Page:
When the Fetal Care team met in January with Becca, Michael and the gestational carrier, Becca wasn’t sure how it would go. She had painstakingly studied gastroschisis and joined a support group. Michael had been slower to embrace the specifics of their baby’s condition.
“My husband and I are totally different in how we process things,” Becca says. “What I thought was really great about that meeting we had in January, was that it was great for both of us. I knew what they were talking about because I had done my research. But for someone like my husband who was very scared about something happening to our baby, they really explained what gastroschisis was. They really went through what was going to happen for the baby at the time of birth, and I thought it was really well organized. It was a great way for him to understand what was going to happen and be confident about it.”
An Early Birth, a Quick Repair
The gestational carrier’s water broke and baby Nathan was born March 2 at 34 weeks gestation, more than three weeks ahead of the plan.
Two hours after birth, pediatric surgeon Christopher Snyder, M.D., MSPH, had placed the intestines back inside and repaired Nathan’s abdomen.
“Nathan had a primary closure so they got his intestines back in his body the first night,” Becca says. “And Dr. Snyder was able to fix it so it’s kind of a big belly button. If you look at him now, you can’t even tell.”
It’s Not Over
Even after repair, infants with gastroschisis often have trouble with eating and digesting food and absorption of nutrients. Nathan struggled with those issues and ultimately spent 107 days in the neonatal intensive care unit (NICU), which holds a Level IV rating, the highest available from the American Academy of Pediatrics.
“He was diagnosed with feeding intolerance,” Becca says. “Pretty much, we couldn’t get the gut to work.”
“Nathan had numerous challenges with poor intestinal function, feeding intolerance, urinary tract infection and necrotizing enterocolitis,” says Fauzia Shakeel, M.D, CPHQ, FAAP, a neonatologist who leads the hospital’s intestinal rehabilitation team known as CUIRE (Care Under Intestinal Rehabilitation Excellence).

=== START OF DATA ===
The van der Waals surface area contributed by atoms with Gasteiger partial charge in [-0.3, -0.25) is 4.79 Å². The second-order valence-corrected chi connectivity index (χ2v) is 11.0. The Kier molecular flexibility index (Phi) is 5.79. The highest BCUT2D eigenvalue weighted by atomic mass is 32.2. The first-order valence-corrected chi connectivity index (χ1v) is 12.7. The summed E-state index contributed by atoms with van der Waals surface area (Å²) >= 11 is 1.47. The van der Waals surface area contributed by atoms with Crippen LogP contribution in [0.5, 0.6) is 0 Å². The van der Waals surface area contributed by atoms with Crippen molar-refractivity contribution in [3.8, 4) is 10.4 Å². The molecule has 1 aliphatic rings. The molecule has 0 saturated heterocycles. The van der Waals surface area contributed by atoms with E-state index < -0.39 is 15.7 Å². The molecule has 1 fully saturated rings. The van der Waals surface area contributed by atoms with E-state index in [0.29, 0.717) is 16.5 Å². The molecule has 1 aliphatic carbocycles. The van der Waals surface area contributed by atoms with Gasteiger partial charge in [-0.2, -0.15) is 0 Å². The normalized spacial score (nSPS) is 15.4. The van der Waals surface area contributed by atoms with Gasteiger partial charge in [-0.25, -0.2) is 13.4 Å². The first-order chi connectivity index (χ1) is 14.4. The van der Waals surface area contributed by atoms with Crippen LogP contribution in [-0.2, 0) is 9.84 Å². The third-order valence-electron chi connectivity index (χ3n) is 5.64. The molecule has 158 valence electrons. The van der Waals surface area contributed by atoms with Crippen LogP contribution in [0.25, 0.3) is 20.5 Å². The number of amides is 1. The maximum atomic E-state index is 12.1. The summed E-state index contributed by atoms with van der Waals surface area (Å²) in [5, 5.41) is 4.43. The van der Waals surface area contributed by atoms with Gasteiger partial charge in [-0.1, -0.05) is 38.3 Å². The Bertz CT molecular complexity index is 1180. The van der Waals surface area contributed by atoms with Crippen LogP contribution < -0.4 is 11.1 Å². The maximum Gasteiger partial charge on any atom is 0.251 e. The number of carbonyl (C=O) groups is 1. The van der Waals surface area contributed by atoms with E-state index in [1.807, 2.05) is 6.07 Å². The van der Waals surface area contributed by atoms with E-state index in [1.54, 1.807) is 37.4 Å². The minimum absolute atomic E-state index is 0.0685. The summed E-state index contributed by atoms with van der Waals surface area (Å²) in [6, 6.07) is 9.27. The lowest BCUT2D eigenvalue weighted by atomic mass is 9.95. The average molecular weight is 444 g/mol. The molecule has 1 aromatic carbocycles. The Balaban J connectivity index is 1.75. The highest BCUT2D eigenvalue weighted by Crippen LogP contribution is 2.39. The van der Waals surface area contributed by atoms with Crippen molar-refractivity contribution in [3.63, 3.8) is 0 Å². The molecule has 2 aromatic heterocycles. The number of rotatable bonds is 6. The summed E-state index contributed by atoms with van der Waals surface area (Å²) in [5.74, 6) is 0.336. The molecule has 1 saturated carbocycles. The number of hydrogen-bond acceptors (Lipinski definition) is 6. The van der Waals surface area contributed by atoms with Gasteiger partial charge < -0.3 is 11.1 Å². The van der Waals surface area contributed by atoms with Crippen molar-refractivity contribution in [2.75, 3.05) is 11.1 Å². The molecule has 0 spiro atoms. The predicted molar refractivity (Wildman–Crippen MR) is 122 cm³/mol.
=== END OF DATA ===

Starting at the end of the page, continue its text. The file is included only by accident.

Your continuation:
In their three-month stay, Nathan’s family got to know most of the neonatology and NICU team, and Becca was impressed by their commitment to the babies and how well they worked together.
“The work they do there is really quite amazing,” she says. “We're just really impressed with the level of care that we got from start to finish. We felt like they saw him as a baby, not just as a medical patient.”
In addition, the hospital has specialized medical teams like the multidisciplinary intestinal rehabilitation team, which specializes in a collaborative approach to complex intestinal disorders including gastroschisis and intestinal failure.
Becca is especially grateful to Shakeel and the intestinal rehab team for using different feeding strategies like donor breast milk due to Nathan’s feeding intolerance and history of intestinal infection. It worked and helped him transition to home safely without any further medical or surgical interventions.
“He's thriving after having gastroschisis,” Becca says. “That's monumental in and of itself. They did a great job medically, but the staff at this hospital, they really do care.
“No one believes Nathan was a baby with gastroschisis because he's got big cheeks and he's chubby. However, Mike and I will always remember his start and all of the support we got at Johns Hopkins All Children’s Hospital.”